MACLEAN'S REVIEWS

Confessions of an adult non-nationalist

Centennial-weary already? Just think how tired poor old Norm and Judy must be

JOCELYN DINGMAN March 1 1967
MACLEAN'S REVIEWS

Confessions of an adult non-nationalist

Centennial-weary already? Just think how tired poor old Norm and Judy must be

JOCELYN DINGMAN March 1 1967

Confessions of an adult non-nationalist

Dingman on television

Centennial-weary already? Just think how tired poor old Norm and Judy must be

THE BIG pseudo-event of my childhood was the Royal Visit of 1939. On that occasion someone gave me an orange-and-white Irish-linen tablecloth, fantastically printed with a border of maple leaves, the crests of the United States and England, and in the corners, the Union Jack and Stars and Stripes crossed, with the words “CANADA-USA 1939.” I’m thinking of hanging it on my wall, to look at when Centennial year on television starts to get me

down. After all, even Larry Zolf asking people in England what they’re doing to celebrate Canada’s birthday doesn’t r e p r e s e n t such authentic, horrible cross-cultural confusion as that tablecloth.

I sometimes wonder what memories today’s children will retain of the big pseudo-event (defined by sociologist Daniel Boorstin as a news event planned in advance) of Canada’s electronic era. On New Year’s Eve ! made a halfhearted attempt to get mine to watch the Centennial flame-lighting while I dressed, but they got bored with watching and switched over to Jackie Gleason soon after that puzzling moment when the choir sang God Save The Queen in French. Not tuned in as yet to the importance of Canadian occasions, they missed the heart-warming sight of Judy LaMarsh bundled up in her fur coat, the breathless moment when it looked as If Pearson wouldn’t be able to get the Centennial flame going, and the fireworks bursting over the Peace Tower.

Nor were they around the next night as I dutifully watched The Canadian History Test, a damp squib indeed; about ail I can remember of this one is June Callwood at Louisbourg; June Callwood on the Plains of Abraham; and June Caliwood shivering beside the grave of Louis Riel. June, obviously, has already celebrated Centennial year, but the trouble is just beginning for Judy LaMarsh and Norman DePoe. As this stalwart pair trudge up and down the country this Centennial year, opening things and covering the opening of things, our hearts go out to them.

"I’m sort of a figurehead,” Miss LaMarsh explained in a Sunday interview. I think she makes a good one. In her interviews and public appearances she always gives the impression of being herself; she has less facade than almost anyone else in Canadian public life. I liked her, for instance, when she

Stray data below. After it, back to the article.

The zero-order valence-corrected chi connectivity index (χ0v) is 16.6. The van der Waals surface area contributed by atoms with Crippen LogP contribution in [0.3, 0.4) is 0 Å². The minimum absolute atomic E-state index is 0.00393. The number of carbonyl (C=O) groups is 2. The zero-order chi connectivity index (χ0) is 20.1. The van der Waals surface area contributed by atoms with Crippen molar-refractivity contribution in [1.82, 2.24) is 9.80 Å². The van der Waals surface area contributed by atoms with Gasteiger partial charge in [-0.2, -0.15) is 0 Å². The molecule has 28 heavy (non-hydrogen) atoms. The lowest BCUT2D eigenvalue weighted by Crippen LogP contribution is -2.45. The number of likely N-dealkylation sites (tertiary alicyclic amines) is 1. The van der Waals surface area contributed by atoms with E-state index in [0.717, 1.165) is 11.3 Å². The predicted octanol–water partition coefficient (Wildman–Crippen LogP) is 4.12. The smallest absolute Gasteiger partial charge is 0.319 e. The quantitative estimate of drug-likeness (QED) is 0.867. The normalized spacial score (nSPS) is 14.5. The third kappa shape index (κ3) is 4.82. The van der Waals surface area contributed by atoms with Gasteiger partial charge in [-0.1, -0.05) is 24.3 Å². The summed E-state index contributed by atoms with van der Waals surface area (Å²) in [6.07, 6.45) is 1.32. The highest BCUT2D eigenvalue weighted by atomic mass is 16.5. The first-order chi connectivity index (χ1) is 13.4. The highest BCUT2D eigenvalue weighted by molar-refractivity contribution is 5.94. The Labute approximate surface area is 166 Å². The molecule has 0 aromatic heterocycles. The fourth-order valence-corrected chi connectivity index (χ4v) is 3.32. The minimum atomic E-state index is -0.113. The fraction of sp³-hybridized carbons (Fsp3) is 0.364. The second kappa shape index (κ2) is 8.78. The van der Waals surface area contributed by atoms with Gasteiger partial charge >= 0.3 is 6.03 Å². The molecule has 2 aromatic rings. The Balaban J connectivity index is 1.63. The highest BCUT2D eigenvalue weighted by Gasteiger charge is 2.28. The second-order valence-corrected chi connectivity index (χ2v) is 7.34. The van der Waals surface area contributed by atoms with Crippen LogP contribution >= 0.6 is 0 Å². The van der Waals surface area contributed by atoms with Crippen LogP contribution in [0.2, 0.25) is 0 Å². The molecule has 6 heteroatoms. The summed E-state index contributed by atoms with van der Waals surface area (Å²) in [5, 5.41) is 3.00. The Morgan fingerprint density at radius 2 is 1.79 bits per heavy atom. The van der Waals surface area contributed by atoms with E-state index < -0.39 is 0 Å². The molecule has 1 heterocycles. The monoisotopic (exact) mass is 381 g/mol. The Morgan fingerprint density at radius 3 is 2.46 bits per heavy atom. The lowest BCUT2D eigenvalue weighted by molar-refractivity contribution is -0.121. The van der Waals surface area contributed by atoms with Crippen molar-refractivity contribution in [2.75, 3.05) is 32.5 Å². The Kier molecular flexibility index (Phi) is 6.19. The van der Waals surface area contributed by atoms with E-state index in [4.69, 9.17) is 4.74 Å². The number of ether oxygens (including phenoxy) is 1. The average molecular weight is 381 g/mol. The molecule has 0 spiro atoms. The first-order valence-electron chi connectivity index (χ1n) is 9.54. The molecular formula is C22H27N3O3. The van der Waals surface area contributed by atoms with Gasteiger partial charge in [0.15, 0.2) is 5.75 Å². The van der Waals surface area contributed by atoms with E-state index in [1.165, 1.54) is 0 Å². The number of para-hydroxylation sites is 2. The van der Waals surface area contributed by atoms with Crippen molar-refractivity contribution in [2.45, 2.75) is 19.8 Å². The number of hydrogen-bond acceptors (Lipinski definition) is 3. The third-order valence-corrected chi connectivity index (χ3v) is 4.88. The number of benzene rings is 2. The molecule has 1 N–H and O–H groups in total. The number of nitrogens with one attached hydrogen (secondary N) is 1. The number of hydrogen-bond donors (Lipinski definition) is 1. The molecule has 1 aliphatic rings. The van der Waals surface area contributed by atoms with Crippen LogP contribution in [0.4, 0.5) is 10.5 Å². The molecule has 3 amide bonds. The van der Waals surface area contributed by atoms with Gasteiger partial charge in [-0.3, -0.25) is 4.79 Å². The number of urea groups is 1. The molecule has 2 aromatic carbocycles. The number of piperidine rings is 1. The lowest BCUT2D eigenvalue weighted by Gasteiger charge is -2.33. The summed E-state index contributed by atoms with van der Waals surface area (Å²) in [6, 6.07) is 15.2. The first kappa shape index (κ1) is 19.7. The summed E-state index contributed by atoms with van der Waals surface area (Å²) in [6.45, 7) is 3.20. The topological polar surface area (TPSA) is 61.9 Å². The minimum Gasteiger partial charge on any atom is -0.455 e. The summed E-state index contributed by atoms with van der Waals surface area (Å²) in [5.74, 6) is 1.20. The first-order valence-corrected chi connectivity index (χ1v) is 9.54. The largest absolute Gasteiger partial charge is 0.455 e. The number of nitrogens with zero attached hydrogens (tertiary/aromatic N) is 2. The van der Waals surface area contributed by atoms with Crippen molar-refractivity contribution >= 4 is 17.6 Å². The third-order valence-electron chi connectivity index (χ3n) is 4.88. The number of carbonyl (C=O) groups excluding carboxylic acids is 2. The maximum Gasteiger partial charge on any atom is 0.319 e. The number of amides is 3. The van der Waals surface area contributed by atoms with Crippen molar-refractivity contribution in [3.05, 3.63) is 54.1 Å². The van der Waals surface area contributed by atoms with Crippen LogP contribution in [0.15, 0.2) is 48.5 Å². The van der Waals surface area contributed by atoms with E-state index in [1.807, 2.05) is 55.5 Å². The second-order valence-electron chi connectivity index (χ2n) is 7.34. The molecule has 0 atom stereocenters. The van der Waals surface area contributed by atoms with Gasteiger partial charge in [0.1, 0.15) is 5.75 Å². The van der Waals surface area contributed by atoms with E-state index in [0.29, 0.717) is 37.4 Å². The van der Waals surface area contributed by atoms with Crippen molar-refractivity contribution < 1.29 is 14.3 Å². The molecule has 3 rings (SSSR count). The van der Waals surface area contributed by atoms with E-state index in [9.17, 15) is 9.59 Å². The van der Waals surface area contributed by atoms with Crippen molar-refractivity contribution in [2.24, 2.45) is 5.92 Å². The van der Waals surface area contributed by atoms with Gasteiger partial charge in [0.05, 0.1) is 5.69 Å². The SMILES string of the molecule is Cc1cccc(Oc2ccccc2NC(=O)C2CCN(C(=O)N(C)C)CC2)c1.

was explaining to Donald Gordon on Twenty Million Questions how hard it was to find a president for the CBC, especially when you didn’t know many people in cultural circles. It’s pretty unusual, after all, for a politician to admit to being even slightly out of touch with anything.

The CBC’s gravel-voiced DePoe, though he reports straightforwardly enough, brings his own indisputably raffish air to Centennial occasions like the opening of the Confederation train, making them not totally unbearable.

i wish Centennial year (and television) had come 20 years ago, when I was still a rabid Canadian nationalist (subconscious reaction, perhaps, to that Royal Visit). Then I would really have enjoyed seeing the CBC resurrect the bad men of British Columbia’s past (yes, we had bad men too) with Ian Tyson standing on the railway platform from which a great train robbery was committed. I would have been a lot more pleased by the information from the show Änd Then We Wrote . . . that the Darktown Strutters’ Bali was written in Canada, and that the author of

0 Canada died in the United States, cailing himself an American at heart.

1 would have been more amused by the song featured in the show:

“You’ve got a flag, wave it!

From every tree top, roof and window-sill.

You’ve got a flag — wave it!

Because if you don’t do it, no one will.''

i might even have enjoyed The Mystery Maker, a children’s adventure series about a boarding house in Stratford, Ont., and a girl who wants to piay Madeleine de Verchères in the Centennial pageant.

Now, I must confess, my heart sinks as I look through the Special Centennial Issue of the CBC Times, and I suddenly understand why the producers of Take Thirty decided to make their Centennial project a trip to Africa.

Whatever their motives, they came up with an impressive series of nine halfhours on The New Africans, being shown on Friday afternoons through March 10. The February 24 program, The French-English Question is of special interest to Canadians. It shows black Africans trying to deal with language problems that are in many ways similar to our own, and like our own, inherited from colonialism.

JOCELYN DINGMAN